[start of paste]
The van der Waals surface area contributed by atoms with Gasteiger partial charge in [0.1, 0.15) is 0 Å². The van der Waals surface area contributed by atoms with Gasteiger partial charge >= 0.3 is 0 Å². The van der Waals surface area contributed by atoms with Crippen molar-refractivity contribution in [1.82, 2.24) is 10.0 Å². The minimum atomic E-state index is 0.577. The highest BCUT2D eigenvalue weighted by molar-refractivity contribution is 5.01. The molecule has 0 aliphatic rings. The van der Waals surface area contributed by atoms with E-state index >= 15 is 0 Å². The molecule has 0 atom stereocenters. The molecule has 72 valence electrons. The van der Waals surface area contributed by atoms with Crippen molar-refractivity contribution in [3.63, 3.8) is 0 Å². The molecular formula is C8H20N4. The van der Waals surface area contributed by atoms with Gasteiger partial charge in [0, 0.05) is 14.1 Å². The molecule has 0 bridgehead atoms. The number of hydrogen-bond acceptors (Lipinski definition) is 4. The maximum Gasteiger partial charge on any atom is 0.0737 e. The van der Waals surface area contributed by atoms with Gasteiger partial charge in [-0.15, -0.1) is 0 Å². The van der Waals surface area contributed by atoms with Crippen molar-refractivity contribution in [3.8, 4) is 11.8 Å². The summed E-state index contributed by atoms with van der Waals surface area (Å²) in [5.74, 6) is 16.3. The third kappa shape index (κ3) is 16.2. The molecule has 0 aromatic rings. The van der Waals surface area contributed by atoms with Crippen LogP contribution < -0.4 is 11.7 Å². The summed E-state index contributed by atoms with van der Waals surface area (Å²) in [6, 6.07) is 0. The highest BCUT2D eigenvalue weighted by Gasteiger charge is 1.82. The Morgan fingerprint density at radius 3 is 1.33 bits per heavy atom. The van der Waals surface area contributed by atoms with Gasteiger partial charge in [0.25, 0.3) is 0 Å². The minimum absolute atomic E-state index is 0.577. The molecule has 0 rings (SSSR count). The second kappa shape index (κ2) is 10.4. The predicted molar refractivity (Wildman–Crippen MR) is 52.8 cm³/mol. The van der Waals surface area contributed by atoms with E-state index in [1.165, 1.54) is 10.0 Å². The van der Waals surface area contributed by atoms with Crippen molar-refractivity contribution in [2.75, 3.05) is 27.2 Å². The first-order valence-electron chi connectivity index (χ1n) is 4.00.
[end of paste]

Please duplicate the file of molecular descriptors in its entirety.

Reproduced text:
The van der Waals surface area contributed by atoms with Gasteiger partial charge in [0.1, 0.15) is 0 Å². The van der Waals surface area contributed by atoms with Gasteiger partial charge >= 0.3 is 0 Å². The van der Waals surface area contributed by atoms with Crippen molar-refractivity contribution in [1.82, 2.24) is 10.0 Å². The minimum atomic E-state index is 0.577. The highest BCUT2D eigenvalue weighted by molar-refractivity contribution is 5.01. The molecule has 0 aliphatic rings. The van der Waals surface area contributed by atoms with E-state index >= 15 is 0 Å². The molecule has 0 atom stereocenters. The molecule has 72 valence electrons. The van der Waals surface area contributed by atoms with Crippen molar-refractivity contribution in [3.63, 3.8) is 0 Å². The molecular formula is C8H20N4. The van der Waals surface area contributed by atoms with Gasteiger partial charge in [0, 0.05) is 14.1 Å². The molecule has 0 bridgehead atoms. The number of hydrogen-bond acceptors (Lipinski definition) is 4. The maximum Gasteiger partial charge on any atom is 0.0737 e. The van der Waals surface area contributed by atoms with Gasteiger partial charge in [-0.15, -0.1) is 0 Å². The van der Waals surface area contributed by atoms with Crippen molar-refractivity contribution in [3.8, 4) is 11.8 Å². The summed E-state index contributed by atoms with van der Waals surface area (Å²) in [5.74, 6) is 16.3. The third kappa shape index (κ3) is 16.2. The molecule has 0 aromatic rings. The van der Waals surface area contributed by atoms with Crippen LogP contribution < -0.4 is 11.7 Å². The summed E-state index contributed by atoms with van der Waals surface area (Å²) in [6, 6.07) is 0. The highest BCUT2D eigenvalue weighted by Gasteiger charge is 1.82. The Morgan fingerprint density at radius 3 is 1.33 bits per heavy atom. The van der Waals surface area contributed by atoms with Gasteiger partial charge in [0.25, 0.3) is 0 Å². The minimum absolute atomic E-state index is 0.577. The molecule has 0 rings (SSSR count). The second kappa shape index (κ2) is 10.4. The predicted molar refractivity (Wildman–Crippen MR) is 52.8 cm³/mol. The van der Waals surface area contributed by atoms with E-state index in [1.165, 1.54) is 10.0 Å². The van der Waals surface area contributed by atoms with Crippen molar-refractivity contribution in [2.75, 3.05) is 27.2 Å². The first-order valence-electron chi connectivity index (χ1n) is 4.00.